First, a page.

Pair and mob programming

As well as my recent session at PHP South Wales, I’ve also been involved with a lot more mob programming recently with members of my team.

We recently added a new feature to our codebase that we completed over a couple of mob sessions - starting by describing the problem and some potential solutions within a technical design document before moving on to the implementation.

I was already familiar with the existing code that we needed to extend, so had some ideas of how to approach parts of the solution which we discussed - but there were other parts that I hadn’t thought of.

What was very interesting was that an approach was suggested that I probably wouldn’t have thought of myself, which become part of the final solution. This is an advantage of pair programming and is multiplied when working in groups - that you get to include everyone’s thoughts, experience and perspective, and collectively decide on the best approach to take in real-time.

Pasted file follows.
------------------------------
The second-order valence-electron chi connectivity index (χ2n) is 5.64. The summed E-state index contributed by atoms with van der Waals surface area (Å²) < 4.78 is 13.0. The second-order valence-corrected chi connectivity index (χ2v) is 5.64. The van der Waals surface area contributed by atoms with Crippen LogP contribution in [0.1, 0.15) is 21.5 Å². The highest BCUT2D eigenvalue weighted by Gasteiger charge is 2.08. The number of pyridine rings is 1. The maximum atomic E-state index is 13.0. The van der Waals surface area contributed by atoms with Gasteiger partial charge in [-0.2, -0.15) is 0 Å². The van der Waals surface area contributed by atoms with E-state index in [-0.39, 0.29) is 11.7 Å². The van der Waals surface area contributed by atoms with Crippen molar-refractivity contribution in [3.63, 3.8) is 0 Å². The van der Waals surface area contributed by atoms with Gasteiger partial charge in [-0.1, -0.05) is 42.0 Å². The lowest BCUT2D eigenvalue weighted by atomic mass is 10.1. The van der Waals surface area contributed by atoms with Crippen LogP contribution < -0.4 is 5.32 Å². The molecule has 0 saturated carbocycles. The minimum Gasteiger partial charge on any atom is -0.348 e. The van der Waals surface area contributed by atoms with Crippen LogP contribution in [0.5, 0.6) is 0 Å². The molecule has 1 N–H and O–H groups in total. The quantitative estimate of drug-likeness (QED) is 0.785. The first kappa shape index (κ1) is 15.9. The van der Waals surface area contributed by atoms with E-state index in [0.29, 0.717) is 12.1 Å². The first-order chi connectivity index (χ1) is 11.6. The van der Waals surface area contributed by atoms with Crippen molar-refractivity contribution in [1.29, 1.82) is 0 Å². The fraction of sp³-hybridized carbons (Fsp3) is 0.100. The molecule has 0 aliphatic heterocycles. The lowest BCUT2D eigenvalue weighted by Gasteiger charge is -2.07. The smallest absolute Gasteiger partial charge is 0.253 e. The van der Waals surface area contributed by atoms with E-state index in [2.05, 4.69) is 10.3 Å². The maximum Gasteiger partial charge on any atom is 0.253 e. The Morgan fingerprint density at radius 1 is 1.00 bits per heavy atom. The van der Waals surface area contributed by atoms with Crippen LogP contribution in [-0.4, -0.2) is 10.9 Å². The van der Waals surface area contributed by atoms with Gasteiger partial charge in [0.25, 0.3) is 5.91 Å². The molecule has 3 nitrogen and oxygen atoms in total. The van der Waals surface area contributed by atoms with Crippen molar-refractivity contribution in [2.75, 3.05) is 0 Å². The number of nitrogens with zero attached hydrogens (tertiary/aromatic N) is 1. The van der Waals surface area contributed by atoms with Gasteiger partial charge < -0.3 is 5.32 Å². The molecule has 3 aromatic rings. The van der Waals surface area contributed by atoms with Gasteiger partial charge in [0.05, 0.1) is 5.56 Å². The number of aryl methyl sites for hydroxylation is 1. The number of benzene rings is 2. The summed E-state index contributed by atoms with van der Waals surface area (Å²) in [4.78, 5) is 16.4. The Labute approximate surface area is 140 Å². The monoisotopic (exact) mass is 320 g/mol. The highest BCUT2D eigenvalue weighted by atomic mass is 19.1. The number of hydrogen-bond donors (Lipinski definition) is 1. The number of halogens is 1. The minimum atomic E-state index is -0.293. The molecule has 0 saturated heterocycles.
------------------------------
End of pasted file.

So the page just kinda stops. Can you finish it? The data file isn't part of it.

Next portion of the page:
As a side effect, we had continuous code review from members of the group, and if we need to work on this code again in the future, everyone will already be familiar with it.

As it was already reviewed, we didn’t need to wait before pushing the feature to production so it was delivered quickly and providing value by fixing an issue that someone was experiencing.

We’re already working on the next feature as a group, and if you haven’t tried pair or mob programming before, I’d recommend that you give it a try.